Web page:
Here’s a great post and idea to welcome the new year, from fellow blogger The Dolly Mama. I plan to figure out my word of the year and post it soon! Visit Dolly Mama’s site for simple steps to a non-condemning alternative to New Year’s Resolutions — then let me know if you find your word…
A “Word of the Year” is intended to be a kind guide that walks along side of us during the year, not a harsh master that dictates a set of “to-do’s” (God knows we don’t need any more of those voices in our heads). It’s a friend that accompanies us during our journey. (The Dolly…
I live in Minnesota, where snowy forecasts threaten and chapped lips are a way of life.
Despite a desire for a little more elbow room, I simply cannot bring myself to banish my children out to the frozen tundra on restless January afternoons.
So, I, with many other hearty Midwest parents, have been forced to plan creative indoor activities, thereby saving our kids’ eyes from electronic combustion.
Here are three indoor activities to offer your children — and if the parents play along, the fun rate exponentially increases…
Puzzles may look like a simple, slow activity, but working jigsaw puzzles is actually a brain-building, skill-building pastime. Jigsaw puzzlesenhance problem-solving skills, improve learning, support social interaction, and generate a feeling of accomplishment.
Puzzles are an absorbing, therapeutic activity that can last days or weeks. If you have a spare table where a puzzle-in-progress can stay available, this is optimum. (We don’t; we just let the puzzle take over the dining room table until it’s completed.)
Jigsaw puzzles are great for many ages (but not all — watch those tiny pieces and keep your babies away.)Puzzles are beneficial for older people, too; they stimulate the brain and may delay the onset of dementia.
Kids can listen to audiobooks while they draw, build, or work puzzles. Audiobooks are also great for car trips — long or short.
Young readers can listen to an audiobook while they read along with the print version and reluctant readers who aren’t enthusiastic about print books can be wooed into a love of reading with audiobooks. (True story.)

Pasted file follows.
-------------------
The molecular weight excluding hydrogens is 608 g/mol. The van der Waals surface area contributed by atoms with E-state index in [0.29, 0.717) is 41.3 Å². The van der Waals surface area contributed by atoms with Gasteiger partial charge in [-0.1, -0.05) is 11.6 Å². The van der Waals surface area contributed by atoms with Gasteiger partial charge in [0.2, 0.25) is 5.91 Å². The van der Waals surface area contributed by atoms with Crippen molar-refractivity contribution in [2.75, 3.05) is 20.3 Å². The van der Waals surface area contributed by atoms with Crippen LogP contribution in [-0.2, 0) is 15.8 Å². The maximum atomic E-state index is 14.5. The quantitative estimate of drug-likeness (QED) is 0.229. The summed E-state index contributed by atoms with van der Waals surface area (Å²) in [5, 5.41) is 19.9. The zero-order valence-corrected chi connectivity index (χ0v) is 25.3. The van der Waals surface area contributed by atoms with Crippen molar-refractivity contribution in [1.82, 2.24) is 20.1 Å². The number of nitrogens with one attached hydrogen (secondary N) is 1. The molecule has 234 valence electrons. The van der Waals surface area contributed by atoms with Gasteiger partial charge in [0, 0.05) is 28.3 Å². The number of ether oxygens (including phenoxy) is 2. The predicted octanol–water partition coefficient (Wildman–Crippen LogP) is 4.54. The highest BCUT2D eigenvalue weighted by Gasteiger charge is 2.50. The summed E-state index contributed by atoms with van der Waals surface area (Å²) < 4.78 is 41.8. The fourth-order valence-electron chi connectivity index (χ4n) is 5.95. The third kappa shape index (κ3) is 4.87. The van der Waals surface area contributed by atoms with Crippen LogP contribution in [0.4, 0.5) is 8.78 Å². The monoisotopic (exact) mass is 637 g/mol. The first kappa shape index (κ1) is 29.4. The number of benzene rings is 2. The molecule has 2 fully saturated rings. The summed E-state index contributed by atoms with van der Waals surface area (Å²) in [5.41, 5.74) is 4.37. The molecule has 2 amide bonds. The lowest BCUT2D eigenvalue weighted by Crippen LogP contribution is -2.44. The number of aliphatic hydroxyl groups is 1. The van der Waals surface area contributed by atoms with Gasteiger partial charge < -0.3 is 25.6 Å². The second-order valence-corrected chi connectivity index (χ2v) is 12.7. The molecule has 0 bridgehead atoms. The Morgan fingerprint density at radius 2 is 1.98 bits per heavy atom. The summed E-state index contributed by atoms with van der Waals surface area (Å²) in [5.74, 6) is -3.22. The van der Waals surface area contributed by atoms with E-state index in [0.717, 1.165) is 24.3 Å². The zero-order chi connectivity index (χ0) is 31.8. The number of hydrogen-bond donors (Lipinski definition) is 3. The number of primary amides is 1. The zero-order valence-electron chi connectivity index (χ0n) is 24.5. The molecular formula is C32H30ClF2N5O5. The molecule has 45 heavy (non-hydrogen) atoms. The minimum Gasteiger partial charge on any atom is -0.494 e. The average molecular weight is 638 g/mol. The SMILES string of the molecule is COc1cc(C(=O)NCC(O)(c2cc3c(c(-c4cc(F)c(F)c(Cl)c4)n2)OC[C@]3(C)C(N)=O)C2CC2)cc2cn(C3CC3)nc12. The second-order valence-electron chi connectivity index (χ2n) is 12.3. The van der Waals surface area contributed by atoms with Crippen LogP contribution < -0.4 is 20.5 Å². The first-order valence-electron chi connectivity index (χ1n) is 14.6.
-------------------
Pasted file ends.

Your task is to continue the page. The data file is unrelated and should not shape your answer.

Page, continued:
Audiobook narrators are usually awesome, and they transport a child right into the pages of the book. Some of our favorite audiobooks for kids include:
Hardy Boys and Nancy Drew Mysteries
Chronicles of Narnia
Mysterious Benedict Society Series
Best Christmas Pageant Ever
Note: We listened to three (Hardy Boys) audiobooks while we worked the Ocean Life puzzle shown at the beginning of this post.
Okay, this one was dredged up from my childhood math class (thank you, Mr. Kesti) and it’s more educational than it is pure fun. But, approached creatively, Krypto can be a pleasant addition to your indoor arsenal of activities.
There is a commercial version ofKrypto, but this is how we play it at home, without buying the game:
Choose 5 cards from a joker-less deck of cards.
Write those numbers on a white board.
Choose one more number and write it at the bottom.
Everyone looks at the board and tries to find a way to use all top 5 numbers to get the target number at the bottom.
You can add, subtract, multiply and divide the numbers until the target number is reached.
This uses all of the numbers, and the result is the target number (2) at the bottom.
When someone arrives at the target number, she yells, “KRYPTO!” and demonstrates how she got the answer.
We keep track of points and play it regularly as part of our homeschooling routine.
If your kids take to it, you can plan a lively Krypto tournament.
With or without competition, you’ll have some fun and keep math skills sharp over the holidays. Krypto is also a great low-key summer activity – a great way to stay math-savvy over school break. For more explanation, here’s a Krypto video.
Whether you live where it’s cold, or just need some rainy day ideas, hopefully you will enjoy some of this indoor fun that keeps Minnesotans snowbound but smiling until March.
I like a clean living space, but, cleaning is not a cherished hobby of mine. I generally value clutter-free over dust-free.
Years ago, my Spanish friend Ana invited me into her small apartment. I was amazed at how shiny-sparkly-clean it was and I commented on it.
“Yes, I like to do this!” Ana bubbled enthusiastically. I’ve never forgotten her radiant response; scrubbing the home spotless was a happy thing for her.
My Norwex-selling friend recently educated me on the stunning benefits of micro-fiber cleaning.
I’m totally not going to have a Norwex party, but I appreciated her zeal and knowledge; I really learned something.
For a recent birthday, my daughter gave me a cleaning tote, stuffed with Mrs. Meyer’s sprays and other goodies. Was this gift a not-so-subtle hint, because she knows my housecleaning flaws? Hmmm….
Anyway, cleaning is more fun, now that I have Mrs. Meyer’s help.
I will now awkwardly transition to some brief thoughts about spiritual cleaning.
I was reading my Bible the other day and I cannot remember exactly what I was reading. I didn’t feel spiritually dirty and didn’t set out be to be purposefully “washed” that day, but suddenly I truly felt God’s words cascading over me, cleansing me.
As I have chewed on this the last few days, I have felt that reading God’s word is a powerful spiritual cleaning agent because:
It reminds me whose I am
It purifies my life perspective
It shines a loving light onto my heart
It pours hope down on me
It showers comfort over my soul
It cleanses festering wounds
It removes destructive thoughts and damaging lies.
“…wash me and I shall be whiter than snow.” Psalm 51:7
“The Gospel is a cleansing agent, for it is the good news of Christ’s atoning death at Calvary. The Word is a cleansing agent also for sanctification. That’s why it’s important for us to read and study the Scriptures; they are a cleansing agent in our lives. It’s amazing what the Word of God will do with people when they read and study it. — John MacArthur